Monster Energy Drink May be Linked to Multiple Deaths
- Ennis & Ennis
10/22/2012 - Popular energy drink, Monster Energy, may be linked to five deaths in the past three years, according to The New York Times. In light of these reported deaths, Monster Energy drinks, and other energy drinks of the like, may come under great scrutiny and prompt the need for stricter caffeine drink regulation.
Reports of these five deaths were brought to surface after a mother filed a lawsuit against Monster Beverage alleging its product caused her 14-year old daughter’s death and it failed to warn of the dangerous risks associated with its energy drinks.
Reports filed with the U.S. Food and Drug Administration indicate that there have been five deaths since 2009 possibly linked to Monster Energy, however the reports do not indicate whether there were other factors involved, such as alcohol or drugs. Most incidents of this nature are underreported to the FDA, so it would not be surprising if the number of adverse event reports increases once there is public awareness.
According to the Monster Energy lawsuit, the teenager, Anais Fornier, consumed 24 ounces of Monster Energy drink twice within 24 hours, which “contained a total of 480 mg of caffeine – the equivalent caffeine content of (14) 12-oz. cans of Coca-Cola.” Within a couple of hours of consuming the second drink, Fornier went into cardiac arrest. The autopsy and medical examiner reports listed “cardiac arrhythmia due to caffeine toxicity” that exacerbated an existing heart problem as the cause of death, according to the complaint. The report indicated that the teenager also had Ehlers-Danlos syndrome, an autoimmune disease.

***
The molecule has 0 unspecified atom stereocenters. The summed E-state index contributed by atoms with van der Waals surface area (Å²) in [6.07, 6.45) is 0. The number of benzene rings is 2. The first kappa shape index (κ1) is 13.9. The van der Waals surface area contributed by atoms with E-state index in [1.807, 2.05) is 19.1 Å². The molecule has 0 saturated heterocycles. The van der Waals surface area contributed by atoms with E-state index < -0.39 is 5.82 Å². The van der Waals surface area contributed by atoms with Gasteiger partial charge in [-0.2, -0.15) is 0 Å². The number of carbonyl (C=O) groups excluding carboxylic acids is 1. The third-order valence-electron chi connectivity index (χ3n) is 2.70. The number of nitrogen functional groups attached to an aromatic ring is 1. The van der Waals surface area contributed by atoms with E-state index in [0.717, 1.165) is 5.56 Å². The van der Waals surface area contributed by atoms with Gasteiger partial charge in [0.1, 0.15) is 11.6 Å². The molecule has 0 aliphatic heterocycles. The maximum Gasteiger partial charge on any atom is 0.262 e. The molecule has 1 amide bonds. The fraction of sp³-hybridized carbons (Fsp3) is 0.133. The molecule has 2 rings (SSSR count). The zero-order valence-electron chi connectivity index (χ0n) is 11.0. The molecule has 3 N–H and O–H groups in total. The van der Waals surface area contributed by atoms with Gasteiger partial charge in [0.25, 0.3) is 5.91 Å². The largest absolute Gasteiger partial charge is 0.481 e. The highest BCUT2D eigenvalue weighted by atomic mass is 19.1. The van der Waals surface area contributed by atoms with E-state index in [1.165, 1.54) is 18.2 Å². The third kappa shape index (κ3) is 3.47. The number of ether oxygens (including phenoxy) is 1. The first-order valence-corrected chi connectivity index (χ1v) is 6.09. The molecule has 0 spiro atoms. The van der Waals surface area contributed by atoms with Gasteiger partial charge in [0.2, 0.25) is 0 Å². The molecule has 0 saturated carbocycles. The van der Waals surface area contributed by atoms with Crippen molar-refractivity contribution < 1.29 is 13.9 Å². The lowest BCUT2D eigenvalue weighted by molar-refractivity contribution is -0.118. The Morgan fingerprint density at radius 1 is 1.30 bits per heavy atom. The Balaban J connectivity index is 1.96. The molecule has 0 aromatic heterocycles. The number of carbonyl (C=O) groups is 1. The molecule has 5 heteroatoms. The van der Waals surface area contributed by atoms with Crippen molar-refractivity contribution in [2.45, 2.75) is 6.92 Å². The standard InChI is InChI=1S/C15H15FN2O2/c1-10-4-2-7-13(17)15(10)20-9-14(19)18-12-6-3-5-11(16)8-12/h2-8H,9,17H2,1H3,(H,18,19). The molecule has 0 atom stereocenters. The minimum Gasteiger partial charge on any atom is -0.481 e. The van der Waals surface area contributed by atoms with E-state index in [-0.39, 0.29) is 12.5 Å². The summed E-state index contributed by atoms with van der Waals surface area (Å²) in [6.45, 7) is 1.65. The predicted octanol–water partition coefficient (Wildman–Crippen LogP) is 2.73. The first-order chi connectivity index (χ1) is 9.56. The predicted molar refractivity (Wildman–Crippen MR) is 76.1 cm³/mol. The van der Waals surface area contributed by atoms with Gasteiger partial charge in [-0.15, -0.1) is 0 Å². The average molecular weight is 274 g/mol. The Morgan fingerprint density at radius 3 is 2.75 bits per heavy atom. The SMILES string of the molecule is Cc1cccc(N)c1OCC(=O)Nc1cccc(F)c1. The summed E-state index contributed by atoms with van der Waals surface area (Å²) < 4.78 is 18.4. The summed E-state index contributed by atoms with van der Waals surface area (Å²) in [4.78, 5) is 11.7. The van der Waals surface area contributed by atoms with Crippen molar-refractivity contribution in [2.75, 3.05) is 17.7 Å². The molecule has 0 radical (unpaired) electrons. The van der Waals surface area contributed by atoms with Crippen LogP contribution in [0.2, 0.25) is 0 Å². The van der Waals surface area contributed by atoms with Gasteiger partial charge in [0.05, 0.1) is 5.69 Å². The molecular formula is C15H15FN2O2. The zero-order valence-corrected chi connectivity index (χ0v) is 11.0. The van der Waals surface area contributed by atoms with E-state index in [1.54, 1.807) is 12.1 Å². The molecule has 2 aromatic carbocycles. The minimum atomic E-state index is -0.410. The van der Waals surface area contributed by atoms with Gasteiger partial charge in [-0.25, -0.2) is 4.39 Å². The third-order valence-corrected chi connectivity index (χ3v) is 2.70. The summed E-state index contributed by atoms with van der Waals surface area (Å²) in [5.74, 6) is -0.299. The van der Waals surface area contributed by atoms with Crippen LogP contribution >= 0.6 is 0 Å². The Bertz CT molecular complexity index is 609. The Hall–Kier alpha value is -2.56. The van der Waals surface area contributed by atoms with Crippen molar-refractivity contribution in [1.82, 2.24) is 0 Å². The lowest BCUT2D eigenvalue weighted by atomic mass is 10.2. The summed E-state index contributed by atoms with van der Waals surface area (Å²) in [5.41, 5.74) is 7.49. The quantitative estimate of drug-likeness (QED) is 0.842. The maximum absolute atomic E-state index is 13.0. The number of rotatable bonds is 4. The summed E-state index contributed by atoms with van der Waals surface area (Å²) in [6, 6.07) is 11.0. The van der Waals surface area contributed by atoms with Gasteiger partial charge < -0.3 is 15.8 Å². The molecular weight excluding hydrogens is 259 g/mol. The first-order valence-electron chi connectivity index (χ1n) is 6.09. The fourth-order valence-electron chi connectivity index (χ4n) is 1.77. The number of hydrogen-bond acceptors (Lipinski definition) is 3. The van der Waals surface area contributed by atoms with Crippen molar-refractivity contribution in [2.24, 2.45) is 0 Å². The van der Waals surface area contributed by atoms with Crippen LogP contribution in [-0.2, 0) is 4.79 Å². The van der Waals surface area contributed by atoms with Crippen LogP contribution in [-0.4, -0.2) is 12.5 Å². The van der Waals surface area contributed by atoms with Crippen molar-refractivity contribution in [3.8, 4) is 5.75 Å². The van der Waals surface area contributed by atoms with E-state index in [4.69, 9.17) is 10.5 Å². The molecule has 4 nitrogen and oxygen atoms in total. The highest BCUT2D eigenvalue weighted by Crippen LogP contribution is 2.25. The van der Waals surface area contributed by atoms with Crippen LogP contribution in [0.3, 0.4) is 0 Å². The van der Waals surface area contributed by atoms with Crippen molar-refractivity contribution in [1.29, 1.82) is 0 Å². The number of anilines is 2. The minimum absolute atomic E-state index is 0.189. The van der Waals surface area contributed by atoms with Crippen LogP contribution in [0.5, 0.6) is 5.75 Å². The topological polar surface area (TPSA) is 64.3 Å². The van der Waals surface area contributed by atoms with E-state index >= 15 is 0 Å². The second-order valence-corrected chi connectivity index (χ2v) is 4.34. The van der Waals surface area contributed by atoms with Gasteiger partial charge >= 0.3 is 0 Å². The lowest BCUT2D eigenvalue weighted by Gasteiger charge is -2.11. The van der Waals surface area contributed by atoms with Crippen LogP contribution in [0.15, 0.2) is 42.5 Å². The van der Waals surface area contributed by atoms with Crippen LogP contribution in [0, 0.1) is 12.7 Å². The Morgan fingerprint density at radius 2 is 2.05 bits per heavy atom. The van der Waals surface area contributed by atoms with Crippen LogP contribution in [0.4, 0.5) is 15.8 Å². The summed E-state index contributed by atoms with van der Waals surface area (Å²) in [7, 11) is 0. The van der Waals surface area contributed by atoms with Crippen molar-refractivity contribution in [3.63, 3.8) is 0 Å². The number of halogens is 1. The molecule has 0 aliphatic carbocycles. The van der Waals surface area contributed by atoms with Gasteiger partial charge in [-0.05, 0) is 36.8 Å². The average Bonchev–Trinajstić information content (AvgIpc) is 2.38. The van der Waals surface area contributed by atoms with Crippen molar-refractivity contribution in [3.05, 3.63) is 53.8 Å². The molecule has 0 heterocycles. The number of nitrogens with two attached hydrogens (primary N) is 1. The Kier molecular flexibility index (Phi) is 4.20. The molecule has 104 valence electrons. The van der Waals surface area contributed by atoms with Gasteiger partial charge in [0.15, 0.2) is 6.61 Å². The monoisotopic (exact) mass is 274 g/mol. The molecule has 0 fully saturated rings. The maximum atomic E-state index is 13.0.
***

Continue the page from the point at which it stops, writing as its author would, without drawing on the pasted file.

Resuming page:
In February 2011, Pediatrics published a study that revealed energy drinks are linked to a variety of adverse events in children, including cardiac arrest and death. Children who take medications or have chronic illnesses carry an increased risk of suffering an adverse event.
Energy drinks have become very popular, with sales increasing 240 percent from 2004 to 2009. In 2011 Monster Energy drink alone accounted for $1.3 billion in revenue. Interestingly energy drinks are classified as dietary supplements, thereby escaping stricter regulations.
Ennis & Ennis is offering free, nationwide, confidential consultations to anyone who has suffered a sudden cardiac event shortly after consuming an energy drink by calling toll free 1-800-856-6405 or by completing the free online case evaluation form on this page.
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